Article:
Get access to everything we publish when you sign up for Outside+.
You know that having a proper skincare routine that includes serums, moisturizers, oils, and toners can help your skin look and feel its best and keep your skin healthy. But what about an oral skincare routine, fueled by dietary supplements?
Supplements can be beneficial if you’re missing nutrients in your daily diet. However, can supplements be just as effective if your skin needs a bit of a boost? We asked experts for their feedback on oral supplementation.
The Benefits of Taking Oral Supplements for Skincare
Oral supplements can be beneficial when it comes to helping your skin shine from within. According to Eddie Zhao, co-founder of Yüli, a cutting-edge skincare line, “A good skincare routine should be comprehensive, which means we should consider not only the products we use topically, but also connect our skin health to how we can support it internally.”
The best example? Staying well-hydrated. Zhao explains, “Drinking more fluids is the most effective way to keep the skin plump and hydrated. A lot of skincare products claim to detoxify… However, the skin itself does not detoxify. That needs to be done from within by supporting the immune system and the liver. Oral supplementation can optimize this support.”
Emily C Keller, MD, FAAD, a fellowship-trained laser and cosmetic dermatologist who believes in the power of preventive skincare, adds, “Topical application of products have its limitations, secondary to the size of the molecule or the fact that it cannot be stored in the skin for long periods of time. Oral supplementation allows us to get those nutrients throughout the entire body. They work for longer periods of time and can have healing effects from the inside out.”
Additionally, if you’re deficient in a particular vitamin, mineral, or nutrient, which can directly affect your skin’s health, taking a supplement can satisfy your body’s needs while also enhancing skin’s wellness.
Oral Supplements Can Have Drawbacks
If you’re using oral supplements in your skincare routine, err on the side of caution. They can cause unexpected reactions, especially if you’re taking too many supplements.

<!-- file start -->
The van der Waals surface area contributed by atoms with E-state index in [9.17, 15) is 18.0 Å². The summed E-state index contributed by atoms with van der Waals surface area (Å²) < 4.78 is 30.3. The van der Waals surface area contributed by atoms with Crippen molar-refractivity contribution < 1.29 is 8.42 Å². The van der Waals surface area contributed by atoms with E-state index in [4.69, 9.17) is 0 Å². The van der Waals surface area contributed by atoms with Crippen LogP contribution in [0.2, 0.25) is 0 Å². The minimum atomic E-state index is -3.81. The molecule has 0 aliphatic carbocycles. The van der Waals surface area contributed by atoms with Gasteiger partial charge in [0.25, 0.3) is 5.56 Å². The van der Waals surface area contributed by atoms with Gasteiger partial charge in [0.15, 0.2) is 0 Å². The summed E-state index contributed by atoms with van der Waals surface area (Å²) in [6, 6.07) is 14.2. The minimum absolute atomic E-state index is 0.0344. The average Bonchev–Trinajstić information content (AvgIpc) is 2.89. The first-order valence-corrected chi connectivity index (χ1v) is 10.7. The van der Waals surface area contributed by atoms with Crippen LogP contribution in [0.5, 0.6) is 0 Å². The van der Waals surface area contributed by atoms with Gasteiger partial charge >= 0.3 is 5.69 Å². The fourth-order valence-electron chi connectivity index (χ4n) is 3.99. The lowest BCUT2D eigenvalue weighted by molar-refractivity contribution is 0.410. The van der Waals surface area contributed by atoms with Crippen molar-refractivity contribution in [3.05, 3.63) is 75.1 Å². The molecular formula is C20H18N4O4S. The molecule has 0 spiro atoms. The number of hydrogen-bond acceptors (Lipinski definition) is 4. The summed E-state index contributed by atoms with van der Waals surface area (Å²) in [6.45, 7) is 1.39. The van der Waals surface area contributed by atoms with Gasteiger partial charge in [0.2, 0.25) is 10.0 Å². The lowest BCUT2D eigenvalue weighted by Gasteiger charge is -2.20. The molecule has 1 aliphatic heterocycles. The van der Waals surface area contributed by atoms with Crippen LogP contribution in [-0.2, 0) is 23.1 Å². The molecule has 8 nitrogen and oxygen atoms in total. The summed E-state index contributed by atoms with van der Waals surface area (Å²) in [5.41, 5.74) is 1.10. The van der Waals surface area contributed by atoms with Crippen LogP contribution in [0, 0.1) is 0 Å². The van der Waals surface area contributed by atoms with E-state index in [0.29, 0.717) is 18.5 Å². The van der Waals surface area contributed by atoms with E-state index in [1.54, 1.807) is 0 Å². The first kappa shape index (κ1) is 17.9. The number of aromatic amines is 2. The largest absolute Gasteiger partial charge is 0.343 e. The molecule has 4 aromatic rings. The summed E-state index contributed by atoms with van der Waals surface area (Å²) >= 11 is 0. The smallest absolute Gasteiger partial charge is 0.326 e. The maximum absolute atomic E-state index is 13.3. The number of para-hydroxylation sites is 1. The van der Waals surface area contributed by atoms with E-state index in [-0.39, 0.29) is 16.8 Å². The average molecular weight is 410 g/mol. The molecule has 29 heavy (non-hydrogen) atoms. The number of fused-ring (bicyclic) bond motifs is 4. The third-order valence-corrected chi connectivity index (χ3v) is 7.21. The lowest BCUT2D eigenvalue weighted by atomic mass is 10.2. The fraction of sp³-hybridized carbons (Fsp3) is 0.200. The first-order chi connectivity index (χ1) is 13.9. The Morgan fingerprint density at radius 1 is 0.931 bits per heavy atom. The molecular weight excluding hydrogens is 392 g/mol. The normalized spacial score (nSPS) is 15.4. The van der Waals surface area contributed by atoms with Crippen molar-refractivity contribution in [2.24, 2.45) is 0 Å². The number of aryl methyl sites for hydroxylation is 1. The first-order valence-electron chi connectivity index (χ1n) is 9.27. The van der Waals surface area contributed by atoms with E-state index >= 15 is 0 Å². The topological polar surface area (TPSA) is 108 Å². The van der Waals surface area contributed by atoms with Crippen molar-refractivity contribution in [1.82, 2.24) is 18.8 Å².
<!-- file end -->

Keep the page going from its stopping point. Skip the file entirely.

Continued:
For example, Zhao shares that he upped his vitamin B intake during a business trip to help with jet lag and ended up breaking out due to an overdose of vitamin B6 and B12. As with anything, Zhao states, “you need to give your body what it needs in the right amounts and not overdo it.”
Keller echoes that sentiment: “Taking supplements in abundance can have deleterious effects.” More doesn’t mean better results. Always check with your dermatologist before orally supplementing for skincare. They’ll help you determine if you need the supplement in the first place, and how much of it you should be taking.
These Oral Supplements May Enhance Your Skin
These are the dietary supplements experts suggest can offer the biggest potential benefits for your skin.
Zhao notes that “applying collagen topically to your skin is not the way to go and doesn’t work in topical form.” Collagen is important for skin health because it keeps our skin plump and prevents it from sagging. Instead of seeking out skincare products featuring collagen, taking collagen orally through bone broths or collagen supplements will ensure your body properly absorbs and utilizes it.
An extract from a tropical fern plant, polypodium leucotomos helps reduce scaly, itchy, and sunburned skin, in addition to reducing symptoms of eczema and psoriasis. Keller notes it’s good to take orally to treat these inflammatory skin conditions and reduce the risk of sun damage. The antioxidants are better absorbed when consumed as an ingestible.
Beta-carotene is another antioxidant that can protect the skin from UV radiation and reduce the risk of premature skin aging. Keller recommends taking it orally, if needed. Beta-carotene-rich food sources include sweet potatoes, carrots, butternut squash, cantaloupe, apricots, dark leafy greens, like kale, broccoli, peas, and red and yellow bell peppers. Pro-tip: Pairing these foods with a healthy fat, like olive oil, avocados, or nuts, can increase the body’s absorption of beta-carotene. Cook the veggies in olive oil or have fruit with nuts for a snack.
*As mentioned above, always check with your dermatologist first before supplementing.
Can You Have a Skincare Routine That’s Completely Orally Supplemented?
Zhao advises against this. “There is no ingestible that can substitute a sunscreen, nor a supplement that can replicate the exfoliating powers of a good acid toner, and you need that baseline manual action of a cleanser to cleanse your skin.”
Instead, Zhao recommends using a combination of both oral supplementation and topical skincare products to complement one another. “Coming from a foundation in Traditional Chinese Medicine, it’s about bringing balance and supporting the body from the outside and from within. Our skincare provides that direct touch-point of immediate contact and engagement with the skin,” explains Zhao. Continue with your topical skincare routine and, as the word “supplement” suggests, use dietary supplementation as an added bonus.